Secure IT Foundation

Is it a scam? If you have to ask, the answer is yes!

Posted on: September 18, 2009

The world is full of bad guys trying to take your money. They come after you using the Internet, with luring adverts for big pay out lotteries with odds too good to be true. They may send you an email offering you a share in stolen bounty from a civil war if you act as their banker. It may be a person calling you on the phone telling you that you have a won a prize or holiday. It doesn’t matter how they try and get to you, it is all a SCAM.

In the real world, when did you last get given money out of the blue by a total stranger with no strings attached? NEVER unless you are a beggar!

Technology just makes it easy for people you cannot see face to face, to con you from your money. The security ostrich is bad with security due to ignorance, but if you get taken in by your greed on the Internet / email / phone then you need professional help… not for your computer security, but you – for your addictive personality for gambling.

How to spot a fraud or scam:

  • Someone tells you that you have won a contest / lottery / holiday that you did not enter
  • Someone offers you a chance to claim a prize / opportunity to take part in new scheme / free holiday / free widget
  • Someone asks you for your bank details or credit card number while doing the above
  • Someone says there is a time limit or other factor making you need to take urgent action while doing the above
  • It sounds too good to be true

Simple rule is, if you wanted a service then you will get it yourself. Just say NO to strangers selling / giving  / offering you items on the phone, at your front door, via adverts on the Internet, or by email. Just hang up, delete the email or use ad blocking software. If it involves your money then the default response should be NO. The more money bad guys make from scams, the longer that it will continue. You just keep it going for longer, so stop it.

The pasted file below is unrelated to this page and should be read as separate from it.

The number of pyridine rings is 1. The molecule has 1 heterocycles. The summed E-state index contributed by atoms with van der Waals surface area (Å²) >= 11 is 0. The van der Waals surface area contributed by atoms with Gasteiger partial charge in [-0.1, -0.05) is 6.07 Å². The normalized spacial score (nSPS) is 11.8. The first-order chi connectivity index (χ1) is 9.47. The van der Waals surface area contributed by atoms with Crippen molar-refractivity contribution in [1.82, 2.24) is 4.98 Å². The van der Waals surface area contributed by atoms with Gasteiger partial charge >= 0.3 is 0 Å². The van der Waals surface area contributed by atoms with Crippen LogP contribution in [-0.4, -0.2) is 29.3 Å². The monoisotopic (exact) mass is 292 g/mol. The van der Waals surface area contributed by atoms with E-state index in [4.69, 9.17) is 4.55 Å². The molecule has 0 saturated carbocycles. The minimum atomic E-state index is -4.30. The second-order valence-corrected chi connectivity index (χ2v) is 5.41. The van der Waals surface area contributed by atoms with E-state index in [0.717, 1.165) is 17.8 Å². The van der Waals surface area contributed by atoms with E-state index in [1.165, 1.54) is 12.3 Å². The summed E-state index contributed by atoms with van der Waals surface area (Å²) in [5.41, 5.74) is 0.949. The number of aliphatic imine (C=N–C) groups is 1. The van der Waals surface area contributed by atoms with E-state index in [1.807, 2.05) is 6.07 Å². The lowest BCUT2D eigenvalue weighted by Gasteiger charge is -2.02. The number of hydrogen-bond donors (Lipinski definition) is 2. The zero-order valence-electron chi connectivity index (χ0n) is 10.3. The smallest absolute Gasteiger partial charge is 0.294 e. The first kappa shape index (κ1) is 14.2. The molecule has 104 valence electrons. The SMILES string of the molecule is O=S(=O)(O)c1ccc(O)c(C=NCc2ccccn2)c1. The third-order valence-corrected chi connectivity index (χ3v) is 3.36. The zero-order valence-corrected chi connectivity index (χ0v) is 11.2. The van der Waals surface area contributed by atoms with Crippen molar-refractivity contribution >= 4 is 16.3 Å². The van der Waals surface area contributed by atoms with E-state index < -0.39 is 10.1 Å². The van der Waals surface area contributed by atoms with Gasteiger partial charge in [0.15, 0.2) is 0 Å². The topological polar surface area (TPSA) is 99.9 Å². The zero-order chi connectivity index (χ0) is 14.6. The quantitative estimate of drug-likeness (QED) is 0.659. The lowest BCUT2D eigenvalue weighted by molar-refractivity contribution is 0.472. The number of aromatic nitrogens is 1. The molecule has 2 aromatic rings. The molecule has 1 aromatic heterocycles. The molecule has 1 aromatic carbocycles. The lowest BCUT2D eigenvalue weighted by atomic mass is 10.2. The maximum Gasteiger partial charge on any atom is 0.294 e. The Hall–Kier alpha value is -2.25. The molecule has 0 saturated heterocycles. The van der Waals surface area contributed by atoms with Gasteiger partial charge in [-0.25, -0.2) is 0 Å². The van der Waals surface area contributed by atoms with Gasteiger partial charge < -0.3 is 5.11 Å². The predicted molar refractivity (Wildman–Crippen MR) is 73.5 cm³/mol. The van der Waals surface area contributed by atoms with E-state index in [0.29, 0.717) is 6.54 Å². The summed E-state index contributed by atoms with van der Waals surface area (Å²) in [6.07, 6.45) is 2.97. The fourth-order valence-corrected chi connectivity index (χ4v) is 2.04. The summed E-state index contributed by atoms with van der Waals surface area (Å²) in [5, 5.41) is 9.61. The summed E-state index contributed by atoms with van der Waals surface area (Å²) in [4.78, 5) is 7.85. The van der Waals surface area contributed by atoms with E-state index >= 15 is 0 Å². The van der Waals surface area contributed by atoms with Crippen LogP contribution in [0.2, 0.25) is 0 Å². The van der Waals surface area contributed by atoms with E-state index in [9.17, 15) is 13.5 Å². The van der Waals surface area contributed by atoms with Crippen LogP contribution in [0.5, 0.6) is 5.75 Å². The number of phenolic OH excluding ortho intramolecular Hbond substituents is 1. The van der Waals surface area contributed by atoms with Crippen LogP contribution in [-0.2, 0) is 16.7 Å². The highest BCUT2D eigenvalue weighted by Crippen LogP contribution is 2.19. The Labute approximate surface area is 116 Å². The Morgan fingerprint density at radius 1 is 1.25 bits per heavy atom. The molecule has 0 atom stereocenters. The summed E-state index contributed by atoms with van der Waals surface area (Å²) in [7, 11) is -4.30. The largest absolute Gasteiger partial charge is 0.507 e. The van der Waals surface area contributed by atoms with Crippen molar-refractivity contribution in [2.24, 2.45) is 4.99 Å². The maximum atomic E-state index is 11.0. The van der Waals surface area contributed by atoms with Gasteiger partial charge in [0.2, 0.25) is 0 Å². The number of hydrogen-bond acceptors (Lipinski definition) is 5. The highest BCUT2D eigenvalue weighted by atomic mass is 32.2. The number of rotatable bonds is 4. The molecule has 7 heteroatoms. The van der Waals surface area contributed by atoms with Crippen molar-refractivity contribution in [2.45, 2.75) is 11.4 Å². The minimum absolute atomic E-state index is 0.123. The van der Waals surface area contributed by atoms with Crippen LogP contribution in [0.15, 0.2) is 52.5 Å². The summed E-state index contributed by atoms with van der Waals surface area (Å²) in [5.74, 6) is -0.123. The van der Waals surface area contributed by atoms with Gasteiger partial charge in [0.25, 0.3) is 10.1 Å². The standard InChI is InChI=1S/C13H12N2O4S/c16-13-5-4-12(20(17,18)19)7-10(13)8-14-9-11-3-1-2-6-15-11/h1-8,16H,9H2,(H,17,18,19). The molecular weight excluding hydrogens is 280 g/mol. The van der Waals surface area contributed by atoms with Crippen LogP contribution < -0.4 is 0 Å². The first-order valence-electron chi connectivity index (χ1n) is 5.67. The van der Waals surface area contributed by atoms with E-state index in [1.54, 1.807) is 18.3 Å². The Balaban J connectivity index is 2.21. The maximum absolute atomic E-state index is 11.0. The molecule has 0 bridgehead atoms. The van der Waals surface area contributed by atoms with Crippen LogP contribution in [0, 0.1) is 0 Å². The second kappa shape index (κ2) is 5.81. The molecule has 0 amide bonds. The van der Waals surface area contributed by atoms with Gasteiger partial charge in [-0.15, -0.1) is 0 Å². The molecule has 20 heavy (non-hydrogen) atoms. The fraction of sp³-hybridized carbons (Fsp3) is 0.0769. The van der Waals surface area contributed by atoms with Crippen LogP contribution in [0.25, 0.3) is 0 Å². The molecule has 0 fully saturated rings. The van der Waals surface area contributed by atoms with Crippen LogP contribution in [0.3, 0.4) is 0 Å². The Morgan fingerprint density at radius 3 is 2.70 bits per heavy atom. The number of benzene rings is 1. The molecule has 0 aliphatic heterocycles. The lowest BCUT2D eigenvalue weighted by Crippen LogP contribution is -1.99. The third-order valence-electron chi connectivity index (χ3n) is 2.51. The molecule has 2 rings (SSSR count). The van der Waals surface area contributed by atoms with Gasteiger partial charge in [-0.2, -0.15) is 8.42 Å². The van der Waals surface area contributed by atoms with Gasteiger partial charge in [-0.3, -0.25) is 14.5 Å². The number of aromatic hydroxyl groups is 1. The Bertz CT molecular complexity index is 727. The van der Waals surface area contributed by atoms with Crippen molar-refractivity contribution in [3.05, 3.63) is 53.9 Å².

But XYZ Lotto is real, it is not a scam, it says so on their glossy website?

Some scams are clever. They give the appearance of legitimacy that on first glance makes them look kosher. The underlying lotto may even be real and genuine but used as a cover by the bad guys. Glossy websites, lots of famous sounding companies involved, government approved etc. The classic example is a well advertised lotto based in Lichtenstein. You may receive a call saying you can win or have won money in this lotto. You check the website, google for them and find the first few entries say it is not a scam, see it is government approved. All sounds too good to be true. The catch is in the small print or the way you are contacted.

  • Is it the genuine lotto that called you, do you really know?
  • Is there a man in the middle using your credit card details and playing for you?
  • Does the small print  / rules allow you to legally take part in the lotto?
  • Is it legal to enter a foreign lotto from your country?
  • Who decides if you are eligible or not if you were to win a large amount?
  • What fees would be taken if you were to win /will the fees exceed the winnings!
  • Can you appeal in the courts in the country if it all went terribly wrong?

Next time you you are presented a fantastic opportunity on the phone, by email, by social networking, by ads on the Internet or by people you know who have already been conned, think about it. If you were approached in the street by a hoody in a shell suit would you give them your bank or credit card details? So why do it when technology is involved!



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